and When to Treat Them as Human Beings
Though slavery has continuously existed in some form throughout history, it has only been in the past century and a half or so that humanity has legally acknowledged that the idea of owning another person is unjust. This relatively new legal conscience has become apparent in the various laws banning the validity that a person can be property, an object. However, these laws have not eradicated slavery, as is seen by the scores of young men and women rescued from this particular brand of evil each year. In 2000, Congress attempted to address a modernized version of slavery, human trafficking, by creating a new act, called the Trafficking Victims Protection Act, also known as the TVPA. “Unfortunately, there is almost universal consensus that the Trafficking Act, while well-intentioned, has thus far failed to make sufficient strides in addressing the problem of human trafficking, either internationally or domestically” (Chacon: 2006, 2978). Though catching the perpetrators responsible for creating completely broken trafficking victims is of the highest importance, that justice should not come at the cost of further punishing those victims, as happens sometimes as a result of the TVPA. This paper examines the TVPA, highlighting which groups are left unacknowledged, how victims are left unprotected, and offers possible solutions for changes so these young men and women have a chance to make a better life than that which has been given them. In this realm of international organized crime, perception is everything, and that is emphasized throughout these explanations.
Before delving into laws dealing with human trafficking, effective or ineffective, and the issues surrounding it, one must first get an overview of sex trafficking, and how this is related to immigration. Human trafficking is the “recruitment and transportation of a person for the purpose of exploitation” (Raffaelli), any kind of movement of people where there is a victim who feels helpless and is manipulated, and an offender profits from the victim feeling this way, to a degree that the victim feels going to authorities will not solve anything. A subset of human trafficking is sex trafficking. Sex trafficking is human trafficking, with the added component that the victim is “trafficked for the purpose of sexual exploitation,” (Raffaelli) overwhelmingly against the victim’s will. Another subset of human trafficking is slave labor, where the victim is used as a slave to makes goods or to provide services not of a sexual nature. “In each case [of human trafficking] the victim perceives himself or herself as defenseless, perceives a lack of support from U.S. authorities and, thus, never attempts to report the abuse to law enforcement” (McCabe 2). Perception is already important because the victim perceives that law enforcement will not help them, and that resistance is useless.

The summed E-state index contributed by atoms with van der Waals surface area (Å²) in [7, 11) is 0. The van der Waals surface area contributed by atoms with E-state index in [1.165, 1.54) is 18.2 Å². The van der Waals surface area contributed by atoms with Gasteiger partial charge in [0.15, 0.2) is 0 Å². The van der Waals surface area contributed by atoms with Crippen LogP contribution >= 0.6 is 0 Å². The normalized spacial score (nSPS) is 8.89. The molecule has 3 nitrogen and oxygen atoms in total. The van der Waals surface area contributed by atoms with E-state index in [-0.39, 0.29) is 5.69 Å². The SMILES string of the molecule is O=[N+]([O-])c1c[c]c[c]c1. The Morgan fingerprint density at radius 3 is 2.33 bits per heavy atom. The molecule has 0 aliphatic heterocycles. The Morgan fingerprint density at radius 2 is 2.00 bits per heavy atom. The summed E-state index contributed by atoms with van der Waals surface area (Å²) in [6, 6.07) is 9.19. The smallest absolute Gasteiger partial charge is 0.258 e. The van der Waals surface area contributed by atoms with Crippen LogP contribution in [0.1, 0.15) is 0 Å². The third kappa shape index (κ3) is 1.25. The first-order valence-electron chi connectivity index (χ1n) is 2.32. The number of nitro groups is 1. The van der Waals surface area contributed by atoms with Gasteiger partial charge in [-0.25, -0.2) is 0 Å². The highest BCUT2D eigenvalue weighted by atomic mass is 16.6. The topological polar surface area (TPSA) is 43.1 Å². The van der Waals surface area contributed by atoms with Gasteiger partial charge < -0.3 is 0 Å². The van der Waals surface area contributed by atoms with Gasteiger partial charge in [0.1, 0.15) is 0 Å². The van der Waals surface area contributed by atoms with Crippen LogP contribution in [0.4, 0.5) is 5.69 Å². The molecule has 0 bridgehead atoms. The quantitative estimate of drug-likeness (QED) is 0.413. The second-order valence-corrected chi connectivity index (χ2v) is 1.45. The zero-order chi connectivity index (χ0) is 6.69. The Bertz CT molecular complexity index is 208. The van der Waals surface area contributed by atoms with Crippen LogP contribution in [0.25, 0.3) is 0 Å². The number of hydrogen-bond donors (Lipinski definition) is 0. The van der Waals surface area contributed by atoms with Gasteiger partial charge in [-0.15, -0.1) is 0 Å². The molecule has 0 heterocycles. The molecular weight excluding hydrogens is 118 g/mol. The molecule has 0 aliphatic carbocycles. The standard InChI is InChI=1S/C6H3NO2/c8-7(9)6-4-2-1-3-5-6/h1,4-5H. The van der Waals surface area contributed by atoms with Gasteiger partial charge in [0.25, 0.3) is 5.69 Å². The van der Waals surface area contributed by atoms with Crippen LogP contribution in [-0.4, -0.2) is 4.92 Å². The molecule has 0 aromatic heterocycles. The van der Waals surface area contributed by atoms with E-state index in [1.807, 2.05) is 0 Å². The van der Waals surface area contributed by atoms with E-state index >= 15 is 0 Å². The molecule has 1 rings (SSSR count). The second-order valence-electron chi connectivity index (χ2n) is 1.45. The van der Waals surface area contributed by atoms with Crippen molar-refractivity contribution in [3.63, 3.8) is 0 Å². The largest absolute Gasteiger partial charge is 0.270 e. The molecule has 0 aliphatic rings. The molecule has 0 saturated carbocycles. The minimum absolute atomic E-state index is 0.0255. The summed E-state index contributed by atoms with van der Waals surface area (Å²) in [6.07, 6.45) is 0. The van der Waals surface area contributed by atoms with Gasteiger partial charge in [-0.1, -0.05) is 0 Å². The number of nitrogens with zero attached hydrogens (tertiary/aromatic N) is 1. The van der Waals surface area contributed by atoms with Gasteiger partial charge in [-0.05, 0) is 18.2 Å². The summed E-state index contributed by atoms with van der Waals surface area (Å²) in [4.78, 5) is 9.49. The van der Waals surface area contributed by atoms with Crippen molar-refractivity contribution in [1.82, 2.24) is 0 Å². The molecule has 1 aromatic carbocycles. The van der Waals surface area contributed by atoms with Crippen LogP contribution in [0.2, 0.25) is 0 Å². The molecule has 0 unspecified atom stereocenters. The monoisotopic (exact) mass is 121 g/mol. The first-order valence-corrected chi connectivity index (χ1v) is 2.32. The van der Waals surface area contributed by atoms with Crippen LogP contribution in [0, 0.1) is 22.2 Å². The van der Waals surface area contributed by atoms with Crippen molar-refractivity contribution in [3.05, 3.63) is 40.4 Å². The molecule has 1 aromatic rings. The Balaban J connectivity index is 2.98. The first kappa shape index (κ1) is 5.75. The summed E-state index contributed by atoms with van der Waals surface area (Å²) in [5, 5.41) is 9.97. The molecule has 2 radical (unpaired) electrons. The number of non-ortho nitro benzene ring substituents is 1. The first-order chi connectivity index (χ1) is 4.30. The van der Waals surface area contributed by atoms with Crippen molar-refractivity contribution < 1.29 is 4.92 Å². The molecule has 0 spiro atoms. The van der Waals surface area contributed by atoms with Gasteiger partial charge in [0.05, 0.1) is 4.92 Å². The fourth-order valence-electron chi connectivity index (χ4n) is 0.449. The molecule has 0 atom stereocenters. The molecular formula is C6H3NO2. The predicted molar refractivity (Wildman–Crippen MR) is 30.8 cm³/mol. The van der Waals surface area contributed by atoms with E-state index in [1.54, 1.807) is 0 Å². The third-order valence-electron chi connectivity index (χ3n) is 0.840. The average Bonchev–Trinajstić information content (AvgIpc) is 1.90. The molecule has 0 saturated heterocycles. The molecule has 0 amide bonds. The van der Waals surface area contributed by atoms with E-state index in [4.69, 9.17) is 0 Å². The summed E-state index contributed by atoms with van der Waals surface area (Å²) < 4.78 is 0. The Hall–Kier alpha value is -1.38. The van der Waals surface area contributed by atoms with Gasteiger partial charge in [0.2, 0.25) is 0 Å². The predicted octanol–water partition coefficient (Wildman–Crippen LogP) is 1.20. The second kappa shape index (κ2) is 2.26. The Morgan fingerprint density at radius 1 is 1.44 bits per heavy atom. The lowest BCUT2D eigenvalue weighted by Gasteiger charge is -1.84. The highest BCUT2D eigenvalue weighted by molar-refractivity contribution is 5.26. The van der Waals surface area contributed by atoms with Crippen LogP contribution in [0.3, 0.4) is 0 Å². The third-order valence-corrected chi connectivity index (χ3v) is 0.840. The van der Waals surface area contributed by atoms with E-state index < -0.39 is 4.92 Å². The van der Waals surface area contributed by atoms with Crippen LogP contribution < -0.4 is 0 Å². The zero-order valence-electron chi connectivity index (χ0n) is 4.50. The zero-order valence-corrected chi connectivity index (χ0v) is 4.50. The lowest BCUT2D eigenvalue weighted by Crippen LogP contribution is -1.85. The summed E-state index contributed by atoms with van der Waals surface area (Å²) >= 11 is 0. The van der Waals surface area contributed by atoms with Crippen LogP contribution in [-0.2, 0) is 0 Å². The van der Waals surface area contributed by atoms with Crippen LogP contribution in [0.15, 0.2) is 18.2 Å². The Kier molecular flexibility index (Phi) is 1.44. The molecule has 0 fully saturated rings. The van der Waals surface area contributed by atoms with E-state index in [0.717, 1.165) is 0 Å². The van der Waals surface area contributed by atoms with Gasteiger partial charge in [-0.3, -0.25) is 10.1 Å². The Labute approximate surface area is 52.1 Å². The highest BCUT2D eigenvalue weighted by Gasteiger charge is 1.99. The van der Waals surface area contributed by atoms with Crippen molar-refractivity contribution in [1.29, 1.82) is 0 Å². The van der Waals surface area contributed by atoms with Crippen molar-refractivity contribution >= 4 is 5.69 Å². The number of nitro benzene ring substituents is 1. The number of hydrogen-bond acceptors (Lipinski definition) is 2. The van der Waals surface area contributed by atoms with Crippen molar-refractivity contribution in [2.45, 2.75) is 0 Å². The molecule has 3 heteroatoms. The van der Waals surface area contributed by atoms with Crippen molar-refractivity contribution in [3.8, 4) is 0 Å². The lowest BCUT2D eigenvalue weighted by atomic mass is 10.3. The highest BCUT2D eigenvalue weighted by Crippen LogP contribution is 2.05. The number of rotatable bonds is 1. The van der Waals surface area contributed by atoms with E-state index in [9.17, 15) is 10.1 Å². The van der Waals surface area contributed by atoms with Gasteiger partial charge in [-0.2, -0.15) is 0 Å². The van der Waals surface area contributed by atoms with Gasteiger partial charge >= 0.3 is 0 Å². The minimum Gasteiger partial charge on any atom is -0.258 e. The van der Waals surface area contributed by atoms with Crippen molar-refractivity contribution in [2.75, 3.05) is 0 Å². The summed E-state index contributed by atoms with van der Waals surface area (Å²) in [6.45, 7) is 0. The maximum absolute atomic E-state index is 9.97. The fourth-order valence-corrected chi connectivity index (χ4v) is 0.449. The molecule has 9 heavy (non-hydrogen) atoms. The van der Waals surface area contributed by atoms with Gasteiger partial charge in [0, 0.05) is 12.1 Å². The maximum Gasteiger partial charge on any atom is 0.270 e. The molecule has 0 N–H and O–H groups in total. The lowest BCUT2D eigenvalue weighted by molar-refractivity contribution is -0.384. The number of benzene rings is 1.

The TVPA of 2000 focuses mainly on sex trafficking rather than human trafficking as a whole, due to the fact that this form of trafficking leaves a victim completely broken because of the tactics used by traffickers. Traffickers promise their victims, usually young women, a good life in America. Once in America, all forms, papers, and visas to show a legal presence are taken away from the victims, and the traffickers begin the slow process of breaking the victims down by a vicious cycle of rape, threats, and physical and verbal abuse.
Before the Trafficking Victims Protection Act of 2000, most US Legislation dealing with human and sex trafficking focused on curtailing immigration, and punishing trafficking victims as prostitutes. Trafficking victims had no protection, only fear, persecution, dislocation, and the high chance of criminal charges and deportation. Because traffickers take away all forms of identification, papers, and visas, victims would be viewed as illegal immigrants, and treated...